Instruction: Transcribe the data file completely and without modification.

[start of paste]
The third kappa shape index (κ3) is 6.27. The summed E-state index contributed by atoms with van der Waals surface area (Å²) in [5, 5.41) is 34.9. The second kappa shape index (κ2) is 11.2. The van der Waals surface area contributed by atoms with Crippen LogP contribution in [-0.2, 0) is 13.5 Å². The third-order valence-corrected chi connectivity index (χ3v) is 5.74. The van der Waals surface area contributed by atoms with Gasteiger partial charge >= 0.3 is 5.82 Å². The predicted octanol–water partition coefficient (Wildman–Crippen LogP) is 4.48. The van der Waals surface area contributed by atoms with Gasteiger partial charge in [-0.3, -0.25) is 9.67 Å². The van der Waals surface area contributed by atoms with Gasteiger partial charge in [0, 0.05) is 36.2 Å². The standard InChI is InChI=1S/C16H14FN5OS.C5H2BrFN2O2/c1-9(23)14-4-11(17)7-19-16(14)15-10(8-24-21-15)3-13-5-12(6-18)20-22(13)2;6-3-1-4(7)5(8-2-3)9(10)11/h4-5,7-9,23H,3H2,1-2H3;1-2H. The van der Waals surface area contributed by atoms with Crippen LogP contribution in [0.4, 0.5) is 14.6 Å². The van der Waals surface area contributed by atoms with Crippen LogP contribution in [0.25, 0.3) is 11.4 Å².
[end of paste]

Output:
The third kappa shape index (κ3) is 6.27. The summed E-state index contributed by atoms with van der Waals surface area (Å²) in [5, 5.41) is 34.9. The second kappa shape index (κ2) is 11.2. The van der Waals surface area contributed by atoms with Crippen LogP contribution in [-0.2, 0) is 13.5 Å². The third-order valence-corrected chi connectivity index (χ3v) is 5.74. The van der Waals surface area contributed by atoms with Gasteiger partial charge >= 0.3 is 5.82 Å². The predicted octanol–water partition coefficient (Wildman–Crippen LogP) is 4.48. The van der Waals surface area contributed by atoms with Gasteiger partial charge in [-0.3, -0.25) is 9.67 Å². The van der Waals surface area contributed by atoms with Gasteiger partial charge in [0, 0.05) is 36.2 Å². The standard InChI is InChI=1S/C16H14FN5OS.C5H2BrFN2O2/c1-9(23)14-4-11(17)7-19-16(14)15-10(8-24-21-15)3-13-5-12(6-18)20-22(13)2;6-3-1-4(7)5(8-2-3)9(10)11/h4-5,7-9,23H,3H2,1-2H3;1-2H. The van der Waals surface area contributed by atoms with Crippen LogP contribution in [0.4, 0.5) is 14.6 Å². The van der Waals surface area contributed by atoms with Crippen LogP contribution in [0.25, 0.3) is 11.4 Å².